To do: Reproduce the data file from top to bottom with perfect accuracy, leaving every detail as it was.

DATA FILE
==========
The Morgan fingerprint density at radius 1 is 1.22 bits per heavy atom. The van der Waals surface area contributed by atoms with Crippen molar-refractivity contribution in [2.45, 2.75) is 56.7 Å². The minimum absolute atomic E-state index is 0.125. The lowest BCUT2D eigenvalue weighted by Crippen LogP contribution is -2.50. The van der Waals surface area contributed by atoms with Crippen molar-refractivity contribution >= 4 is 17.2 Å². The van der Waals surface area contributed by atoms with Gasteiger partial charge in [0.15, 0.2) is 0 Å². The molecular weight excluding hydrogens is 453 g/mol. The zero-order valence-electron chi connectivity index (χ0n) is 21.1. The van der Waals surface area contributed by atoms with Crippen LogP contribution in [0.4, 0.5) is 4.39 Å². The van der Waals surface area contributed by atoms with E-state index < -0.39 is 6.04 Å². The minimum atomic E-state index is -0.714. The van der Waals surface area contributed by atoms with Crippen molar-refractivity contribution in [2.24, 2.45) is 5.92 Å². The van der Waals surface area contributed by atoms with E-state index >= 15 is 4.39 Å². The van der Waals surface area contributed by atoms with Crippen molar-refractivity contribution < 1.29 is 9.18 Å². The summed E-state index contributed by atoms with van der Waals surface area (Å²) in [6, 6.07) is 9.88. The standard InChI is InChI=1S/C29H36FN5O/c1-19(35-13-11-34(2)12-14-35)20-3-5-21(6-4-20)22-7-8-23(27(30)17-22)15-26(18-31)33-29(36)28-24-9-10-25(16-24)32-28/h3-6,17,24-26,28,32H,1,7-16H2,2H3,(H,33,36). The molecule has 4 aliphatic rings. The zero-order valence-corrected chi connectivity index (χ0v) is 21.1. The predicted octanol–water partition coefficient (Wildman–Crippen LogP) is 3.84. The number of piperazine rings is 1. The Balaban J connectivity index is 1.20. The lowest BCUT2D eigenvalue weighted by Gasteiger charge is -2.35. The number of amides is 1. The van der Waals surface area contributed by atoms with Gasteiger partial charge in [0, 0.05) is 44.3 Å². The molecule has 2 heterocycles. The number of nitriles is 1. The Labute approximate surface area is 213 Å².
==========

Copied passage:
The Morgan fingerprint density at radius 1 is 1.22 bits per heavy atom. The van der Waals surface area contributed by atoms with Crippen molar-refractivity contribution in [2.45, 2.75) is 56.7 Å². The minimum absolute atomic E-state index is 0.125. The lowest BCUT2D eigenvalue weighted by Crippen LogP contribution is -2.50. The van der Waals surface area contributed by atoms with Crippen molar-refractivity contribution >= 4 is 17.2 Å². The van der Waals surface area contributed by atoms with Gasteiger partial charge in [0.15, 0.2) is 0 Å². The molecular weight excluding hydrogens is 453 g/mol. The zero-order valence-electron chi connectivity index (χ0n) is 21.1. The van der Waals surface area contributed by atoms with Crippen LogP contribution in [0.4, 0.5) is 4.39 Å². The van der Waals surface area contributed by atoms with E-state index < -0.39 is 6.04 Å². The minimum atomic E-state index is -0.714. The van der Waals surface area contributed by atoms with Crippen molar-refractivity contribution in [2.24, 2.45) is 5.92 Å². The van der Waals surface area contributed by atoms with E-state index >= 15 is 4.39 Å². The van der Waals surface area contributed by atoms with Crippen molar-refractivity contribution < 1.29 is 9.18 Å². The summed E-state index contributed by atoms with van der Waals surface area (Å²) in [6, 6.07) is 9.88. The standard InChI is InChI=1S/C29H36FN5O/c1-19(35-13-11-34(2)12-14-35)20-3-5-21(6-4-20)22-7-8-23(27(30)17-22)15-26(18-31)33-29(36)28-24-9-10-25(16-24)32-28/h3-6,17,24-26,28,32H,1,7-16H2,2H3,(H,33,36). The molecule has 4 aliphatic rings. The zero-order valence-corrected chi connectivity index (χ0v) is 21.1. The predicted octanol–water partition coefficient (Wildman–Crippen LogP) is 3.84. The number of piperazine rings is 1. The Balaban J connectivity index is 1.20. The lowest BCUT2D eigenvalue weighted by Gasteiger charge is -2.35. The number of amides is 1. The van der Waals surface area contributed by atoms with Gasteiger partial charge in [0, 0.05) is 44.3 Å². The molecule has 2 heterocycles. The number of nitriles is 1. The Labute approximate surface area is 213 Å².